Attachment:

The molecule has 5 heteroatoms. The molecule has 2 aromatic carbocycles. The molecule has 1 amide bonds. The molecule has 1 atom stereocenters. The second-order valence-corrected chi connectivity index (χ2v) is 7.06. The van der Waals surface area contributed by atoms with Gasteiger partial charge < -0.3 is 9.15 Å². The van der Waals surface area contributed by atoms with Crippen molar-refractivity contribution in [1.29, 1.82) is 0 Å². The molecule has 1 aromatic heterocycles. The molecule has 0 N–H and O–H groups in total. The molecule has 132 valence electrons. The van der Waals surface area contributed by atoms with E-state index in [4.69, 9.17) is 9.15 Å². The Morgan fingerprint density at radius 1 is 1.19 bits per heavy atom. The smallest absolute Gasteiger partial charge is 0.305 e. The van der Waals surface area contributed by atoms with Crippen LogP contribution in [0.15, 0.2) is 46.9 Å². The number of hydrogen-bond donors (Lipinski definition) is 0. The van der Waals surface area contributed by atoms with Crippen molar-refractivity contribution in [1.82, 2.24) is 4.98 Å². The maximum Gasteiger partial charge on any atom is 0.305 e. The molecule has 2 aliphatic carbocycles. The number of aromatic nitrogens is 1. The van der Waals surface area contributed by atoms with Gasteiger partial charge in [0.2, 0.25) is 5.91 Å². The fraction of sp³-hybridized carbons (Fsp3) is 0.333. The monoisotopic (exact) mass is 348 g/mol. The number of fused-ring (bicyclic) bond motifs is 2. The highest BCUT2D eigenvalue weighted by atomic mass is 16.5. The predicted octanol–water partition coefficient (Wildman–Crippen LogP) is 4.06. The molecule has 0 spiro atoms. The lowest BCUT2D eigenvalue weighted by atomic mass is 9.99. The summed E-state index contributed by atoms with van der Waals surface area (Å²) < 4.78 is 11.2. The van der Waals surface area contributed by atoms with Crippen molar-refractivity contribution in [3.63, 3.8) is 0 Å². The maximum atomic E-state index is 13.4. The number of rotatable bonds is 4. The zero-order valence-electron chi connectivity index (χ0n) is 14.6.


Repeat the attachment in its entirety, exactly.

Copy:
The molecule has 5 heteroatoms. The molecule has 2 aromatic carbocycles. The molecule has 1 amide bonds. The molecule has 1 atom stereocenters. The second-order valence-corrected chi connectivity index (χ2v) is 7.06. The van der Waals surface area contributed by atoms with Gasteiger partial charge < -0.3 is 9.15 Å². The van der Waals surface area contributed by atoms with Crippen molar-refractivity contribution in [1.29, 1.82) is 0 Å². The molecule has 1 aromatic heterocycles. The molecule has 0 N–H and O–H groups in total. The molecule has 132 valence electrons. The van der Waals surface area contributed by atoms with E-state index in [4.69, 9.17) is 9.15 Å². The Morgan fingerprint density at radius 1 is 1.19 bits per heavy atom. The smallest absolute Gasteiger partial charge is 0.305 e. The van der Waals surface area contributed by atoms with Crippen LogP contribution in [0.15, 0.2) is 46.9 Å². The number of hydrogen-bond donors (Lipinski definition) is 0. The van der Waals surface area contributed by atoms with Crippen molar-refractivity contribution in [1.82, 2.24) is 4.98 Å². The maximum Gasteiger partial charge on any atom is 0.305 e. The molecule has 2 aliphatic carbocycles. The number of aromatic nitrogens is 1. The van der Waals surface area contributed by atoms with Gasteiger partial charge in [0.2, 0.25) is 5.91 Å². The fraction of sp³-hybridized carbons (Fsp3) is 0.333. The monoisotopic (exact) mass is 348 g/mol. The number of fused-ring (bicyclic) bond motifs is 2. The highest BCUT2D eigenvalue weighted by atomic mass is 16.5. The predicted octanol–water partition coefficient (Wildman–Crippen LogP) is 4.06. The molecule has 0 spiro atoms. The lowest BCUT2D eigenvalue weighted by atomic mass is 9.99. The summed E-state index contributed by atoms with van der Waals surface area (Å²) < 4.78 is 11.2. The van der Waals surface area contributed by atoms with Crippen molar-refractivity contribution in [3.63, 3.8) is 0 Å². The maximum atomic E-state index is 13.4. The number of rotatable bonds is 4. The zero-order valence-electron chi connectivity index (χ0n) is 14.6.